Maxim Integrated Products, Inc. (MXIM)

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Maxim Integrated Products, Inc. (MXIM)

Deutsche Bank 2017 Global Technology Conference

September 12, 2017 2:10 PM ET


Bruce Kiddoo – Chief Financial Officer


Ross Seymore – Deutsche Bank


Ross Seymore

Good morning, everyone. Welcome to the next presentation. We're lucky to have Maxim Integrated, CFO, Bruce Kiddoo, up on stage with me, Ross Seymore.

So Bruce, why don't we start off a little bit with the business model update that you guys just gave a week ago today, I believe? Talk about some of the updated metrics that you gave, and then I'll follow up with some questions on the whys and what fors.

Bruce Kiddoo

Sure, thanks Ross, and thanks for everybody here joining us today. So a couple of years ago, we announced the transformation of the company. And really, the goal was to be much more focused on the portfolios that we're investing in and where we are investing our R&D and to become much more profitable through structural changes. And when we sort of kind of looked at how we did, I think on the revenue side, we returned to growth. We did well. We grew 5% in our fiscal year just completed in June, although we didn't grow faster than the market, as we had hoped for.

On the profitability side, we met or exceeded all of our targets. We had said we were going to go from low 60s to mid-60s, gross margin last quarter, we were at 67%. We said we were going to go from sort of almost a mid-20s to the mid-30s operating margin. Last quarter, we were close to 36%. We said we were going to drive free cash flow margin from sort of below kind of in the 25% to 30% to 30% to 35%. We got into that range consistently.

And so we just felt it was time to update that model because, obviously, investors were asking us, What's next? And so in doing that, we said being good engineers and kind of looking at our results. On the revenue side, we should – what we set our new model at, at-market because we're highly confident we could do that. And we just felt, given our history, we hadn't outgrown.

And from a credibility point of view, I'd much rather put something out there that investors can count on and bake into their models. And when you think of the rest of the model, the profitability side, Maxim's the model works very well with at-market growth. On the profitability, we took gross margins from the mid-60s to the high 60s, 67% to 70%. Most of that is driven by structural changes.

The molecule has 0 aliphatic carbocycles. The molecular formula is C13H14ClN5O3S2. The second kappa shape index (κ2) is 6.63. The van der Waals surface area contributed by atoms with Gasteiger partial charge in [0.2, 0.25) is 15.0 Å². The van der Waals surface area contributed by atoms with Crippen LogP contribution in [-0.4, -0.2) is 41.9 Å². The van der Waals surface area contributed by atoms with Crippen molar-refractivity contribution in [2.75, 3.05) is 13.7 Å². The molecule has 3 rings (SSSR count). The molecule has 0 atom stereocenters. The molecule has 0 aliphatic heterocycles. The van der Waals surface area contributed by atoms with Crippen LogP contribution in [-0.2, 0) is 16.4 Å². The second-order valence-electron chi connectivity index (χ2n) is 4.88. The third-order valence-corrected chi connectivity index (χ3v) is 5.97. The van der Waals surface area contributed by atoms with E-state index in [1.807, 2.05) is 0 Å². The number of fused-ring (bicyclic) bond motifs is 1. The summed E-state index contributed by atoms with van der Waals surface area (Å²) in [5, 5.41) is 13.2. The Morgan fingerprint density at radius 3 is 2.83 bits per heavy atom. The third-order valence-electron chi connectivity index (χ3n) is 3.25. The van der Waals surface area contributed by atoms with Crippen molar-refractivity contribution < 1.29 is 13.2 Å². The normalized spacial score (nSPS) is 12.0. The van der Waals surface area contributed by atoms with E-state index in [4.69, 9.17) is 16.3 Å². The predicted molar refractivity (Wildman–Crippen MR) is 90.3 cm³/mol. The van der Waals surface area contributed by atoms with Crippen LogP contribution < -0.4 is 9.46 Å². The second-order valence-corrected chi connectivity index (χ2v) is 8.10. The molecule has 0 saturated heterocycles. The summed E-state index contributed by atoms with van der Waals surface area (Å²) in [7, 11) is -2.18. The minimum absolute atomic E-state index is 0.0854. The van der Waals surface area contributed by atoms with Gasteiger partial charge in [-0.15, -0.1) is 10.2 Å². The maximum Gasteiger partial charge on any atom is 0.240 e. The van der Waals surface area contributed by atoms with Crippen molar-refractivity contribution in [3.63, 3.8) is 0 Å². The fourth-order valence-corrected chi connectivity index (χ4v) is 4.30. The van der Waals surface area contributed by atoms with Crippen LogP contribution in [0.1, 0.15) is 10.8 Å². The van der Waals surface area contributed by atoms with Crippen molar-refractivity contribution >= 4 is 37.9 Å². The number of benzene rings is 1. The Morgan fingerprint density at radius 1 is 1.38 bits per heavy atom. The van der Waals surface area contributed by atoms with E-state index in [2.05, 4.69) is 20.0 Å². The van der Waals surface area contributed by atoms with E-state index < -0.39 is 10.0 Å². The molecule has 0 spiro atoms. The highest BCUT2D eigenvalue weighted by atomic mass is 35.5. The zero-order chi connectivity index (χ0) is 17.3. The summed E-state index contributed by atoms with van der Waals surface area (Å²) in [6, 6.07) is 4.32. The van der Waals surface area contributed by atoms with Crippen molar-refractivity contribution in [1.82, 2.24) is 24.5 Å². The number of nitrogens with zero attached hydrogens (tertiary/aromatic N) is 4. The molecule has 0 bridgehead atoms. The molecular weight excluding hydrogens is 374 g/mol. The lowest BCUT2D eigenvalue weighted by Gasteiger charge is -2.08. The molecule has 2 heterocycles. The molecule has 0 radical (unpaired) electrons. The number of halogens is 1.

It isn't determined or dependent on revenue growth to get there. And we did leave room in that gross margin for the opportunity to continue to grow the top line, right? We left room for kind of to be able to have a range of businesses that are at different margins and different growth rates.

We said we were going to continue to manage OpEx very sensibly, continue to invest in the growth areas, but at the same time, kind of reduce investment in those areas that weren't showing the adequate return, such that we would get operating margins at the 37% to 40% range.

We said free cash flow margin CapEx will remain low at 1% to 3% because of we exited the majority of our fabs. And so free cash flow margin should be 35% or higher. And we returned that to shareholders, kept our commitment to return 80% of free cash flow to shareholders, which we've consistently done over many years.

So we feel good about the model. With think we've been able to execute. We wanted to put out a new model that investors can measure us by. We think our ability to execute on our prior commitments should give confidence that we're able to execute on these commitments as well. And it's an exciting time to be at Maxim.

Ross Seymore

Great. Thanks for that overview. Why don't we start diving in a little bit into the first metric, pretty much the only metric that you lowered, and then we can get to the ones that you raised after that. So the revenue side of things, I agree that you want to be credible on that, and it's even more impressive that you can hit your margin targets without growing at 1.5 times the industry. But if we look a little bit in the rearview mirror, what was the headwind that you didn't foresee that caused the growth to be less than the 1.5 times?

Bruce Kiddoo

I think the primary issue was our consumer business, specifically Samsung. I think we knew, and we wanted to diversify our business there. I think Samsung came down faster than we thought. That was primarily due to dual sourcing. We talked about this back in the March quarter. So if you look at the June quarter right now, Automotive grew in the low teens. Industrial grew, I think, 11%, 12%. These are all year-over-year numbers. The Comm and Data Center was up in just in single digits, and it was Consumer that was down 10% year-over-year.

If you break that down, actually, smartphones were down probably 30% year-over-year. And all of the other businesses, whether it's in tablets, in gaming, in wearables, this whole proliferation of devices, were all up substantially to offset that. And so what's happened is while most people know kind of Samsung is behind us, it's less – it's no longer a 10% customer. It's still impacting the year-over-year calculation. so that until we lap basically in the March – or really the full impact will be the June quarter, until we lap that in June 2018, we'll still see this impact on a year-over-year basis.

Read the rest of this transcript for free on seekingalpha.com